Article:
Oklahoma Governor Mary Fallin approved a bill Tuesday that will allow Oklahoma residents to openly carry guns if they are in a holster that is fully or partially visible and they are no longer than 16 inches. To receive a license under the Oklahoma Self Defense Act, applicants must participate in a firearms safety and …
Oklahoma Governor Mary Fallin approved a bill Tuesday that will allow Oklahoma residents to openly carry guns if they are in a holster that is fully or partially visible and they are no longer than 16 inches. To receive a license under the Oklahoma Self Defense Act, applicants must participate in a firearms safety and training course and submit to a background check by the Oklahoma State Bureau of Investigation. Those convicted of felonies and certain misdemeanors may not receive a handgun license in Oklahoma under this law. “As a strong supporter of the Second Amendment and a gun owner myself, I’m happy to sign this bill into law and grant law-abiding citizens the ability to openly carry firearms,” Fallin said Tuesday.
Bill Intended to Promote Self-Defense
Current gun laws in Oklahoma allow residents to carry concealed weapons if they pass a criminal background check and undergo training. The new law, which will go into effect on November 1 of this year, increases the rights of permit-holders, allowing them to openly carry guns. The law also allows citizens of Oklahoma to carry firearms, either openly or concealed, without a license if they are on their own property. According to Fallin, the new law “sends a strong message that Oklahoma values the rights of its citizens to defend themselves, their family and their property.”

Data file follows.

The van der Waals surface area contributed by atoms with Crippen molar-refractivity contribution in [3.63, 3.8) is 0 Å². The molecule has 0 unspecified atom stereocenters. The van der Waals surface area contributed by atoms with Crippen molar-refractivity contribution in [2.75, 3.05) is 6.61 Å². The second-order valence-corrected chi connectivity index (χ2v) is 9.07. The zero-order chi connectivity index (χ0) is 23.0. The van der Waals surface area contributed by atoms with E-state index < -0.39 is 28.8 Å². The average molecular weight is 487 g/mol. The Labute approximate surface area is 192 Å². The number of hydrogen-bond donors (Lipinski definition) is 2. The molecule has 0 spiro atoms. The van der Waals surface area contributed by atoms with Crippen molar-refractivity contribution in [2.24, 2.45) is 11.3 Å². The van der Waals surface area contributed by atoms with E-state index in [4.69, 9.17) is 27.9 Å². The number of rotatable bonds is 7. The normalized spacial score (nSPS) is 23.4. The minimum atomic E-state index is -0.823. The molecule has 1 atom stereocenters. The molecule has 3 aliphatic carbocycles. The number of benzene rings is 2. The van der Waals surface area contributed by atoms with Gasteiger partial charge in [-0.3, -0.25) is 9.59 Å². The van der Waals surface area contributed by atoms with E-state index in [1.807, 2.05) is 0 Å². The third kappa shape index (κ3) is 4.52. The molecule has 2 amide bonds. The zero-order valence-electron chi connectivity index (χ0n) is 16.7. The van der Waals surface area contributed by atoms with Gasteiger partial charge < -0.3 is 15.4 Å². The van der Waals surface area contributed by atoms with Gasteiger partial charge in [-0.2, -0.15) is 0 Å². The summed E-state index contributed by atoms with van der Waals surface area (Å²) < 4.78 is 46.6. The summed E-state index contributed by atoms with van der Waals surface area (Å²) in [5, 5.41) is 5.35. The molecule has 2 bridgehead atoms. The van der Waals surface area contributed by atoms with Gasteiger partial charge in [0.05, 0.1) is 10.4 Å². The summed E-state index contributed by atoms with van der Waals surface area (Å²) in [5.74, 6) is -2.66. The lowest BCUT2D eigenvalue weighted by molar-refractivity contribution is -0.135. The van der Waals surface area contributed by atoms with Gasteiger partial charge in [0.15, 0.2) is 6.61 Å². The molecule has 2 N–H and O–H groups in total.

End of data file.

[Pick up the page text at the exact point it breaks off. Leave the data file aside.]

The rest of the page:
Gun Owners Permitted to Carry Firearms Openly
With this new gun law, Oklahoma becomes the 25th state with either “permissive open carry” laws, in which no permit is required, or “licensed open carry” laws, in which a permit is required, the governor’s office reports. It joins Utah, Hawaii, Massachusetts, North Dakota, Minnesota, Tennessee, Indiana, Iowa, Mississippi, Georgia, Connecticut, New Jersey and Rhode Island as a “licensed open carry” state. Under the new legislation, Oklahoma businesses are still permitted to ban firearms from their premises, and the measure also prohibits the carrying of firearms on properties owned or leased by the city, state or federal government, in schools or on college campuses, at corrections facilities, at liquor stores, and at sports arenas during sporting events.
Getting Legal Help for Criminal Offenses in Oklahoma
While many in Oklahoma have embraced the new gun law, there are mixed feelings across the state about the legislation. “Sometimes it may be a hazard,” said Stephen Brewer, a concealed handgun permit-holder in Oklahoma. “If somebody knows you do have a weapon and it’s open, you may be a primary target for a bad person or for a criminal.” Many other Oklahoma residents fear that the new bill will lead to more violence in the state. If you are facing criminal charges for gun possession or another offense in Oklahoma, contact our experienced criminal defense attorneys at Oklahoma Legal Center today. We have skilled attorneys who can help you understand your charges and the steps you can take to defend yourself against weapons charges in Oklahoma.